You Don't Even Have to Pass the Bar to Practice Law in These 4 States
The bar exam is a ritual, a rite of passage and a way to find out if individuals have mastered the skills necessary to be a practicing lawyer. However, in four states, people can practice law without having to pass the bar exam.
The COVID-19 crisis is the primary reason the bar exam has been waived. When the Louisiana Supreme Court waived the requirement, Chief Justice Bernette Johnson wrote, “we believe that our action today is not only warranted, but necessary during this public health crisis.” This implies there could soon be a shortage of attorneys, or there already is.
The three other states that do require bar exams are Utah, Washington and Oregon. In each case, the pandemic was part of the reason.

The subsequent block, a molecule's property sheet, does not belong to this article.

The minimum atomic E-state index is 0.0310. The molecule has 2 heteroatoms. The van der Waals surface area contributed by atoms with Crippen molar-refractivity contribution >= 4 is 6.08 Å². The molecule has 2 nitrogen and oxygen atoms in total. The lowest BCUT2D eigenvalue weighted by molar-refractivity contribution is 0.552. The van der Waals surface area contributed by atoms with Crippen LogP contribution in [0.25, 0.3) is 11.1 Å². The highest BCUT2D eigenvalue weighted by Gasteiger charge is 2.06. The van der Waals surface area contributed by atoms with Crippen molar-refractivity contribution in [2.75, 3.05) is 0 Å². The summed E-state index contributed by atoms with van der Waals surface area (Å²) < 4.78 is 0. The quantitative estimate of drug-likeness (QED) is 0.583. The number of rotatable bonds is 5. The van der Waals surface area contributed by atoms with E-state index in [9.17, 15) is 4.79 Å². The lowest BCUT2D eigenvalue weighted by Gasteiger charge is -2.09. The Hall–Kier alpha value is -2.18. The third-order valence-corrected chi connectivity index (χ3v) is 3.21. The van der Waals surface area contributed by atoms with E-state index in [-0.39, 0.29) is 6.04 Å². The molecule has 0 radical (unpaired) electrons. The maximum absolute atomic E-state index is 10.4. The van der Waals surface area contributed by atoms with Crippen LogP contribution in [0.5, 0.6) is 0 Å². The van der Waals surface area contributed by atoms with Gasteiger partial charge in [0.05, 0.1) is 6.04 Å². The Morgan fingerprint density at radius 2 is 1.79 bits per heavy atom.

What is lost when someone who wants to become a lawyer does not have to take the bar exam? First, the exam is part of the legal system in dozens of countries, which shows a great deal of the bar’s value in the eyes of the legal systems in places around the world.
In America, the exam used in almost all states is the one created by the National Conference of Bar Examiners. Questions about local legal practices are sometimes added. The process is arduous. The test usually lasts two days. A law degree is almost universally a requirement to be allowed to take the exam.
The bar exam is nothing if not difficult. In some states, barely half of those who take it the first time pass. The number nationwide is 58%. In several states, the percentage is much lower. For example, in Nevada, the number is only 52%, and it is only 51% in Arizona.
The bar exam has been the standard to become a practicing lawyer for decades. In some of the states that have waived it, they have some other set of requirements in place. In Louisiana, a person has to have received their law degrees no earlier than December. Second, they must already have registered for the 2020 bar exam in Louisiana. Third, they cannot have previously sat for a bar exam in any other state. They must also take 25 hours of continuing legal education and a monitoring program. Each of these may constitute a bar, but not a high one.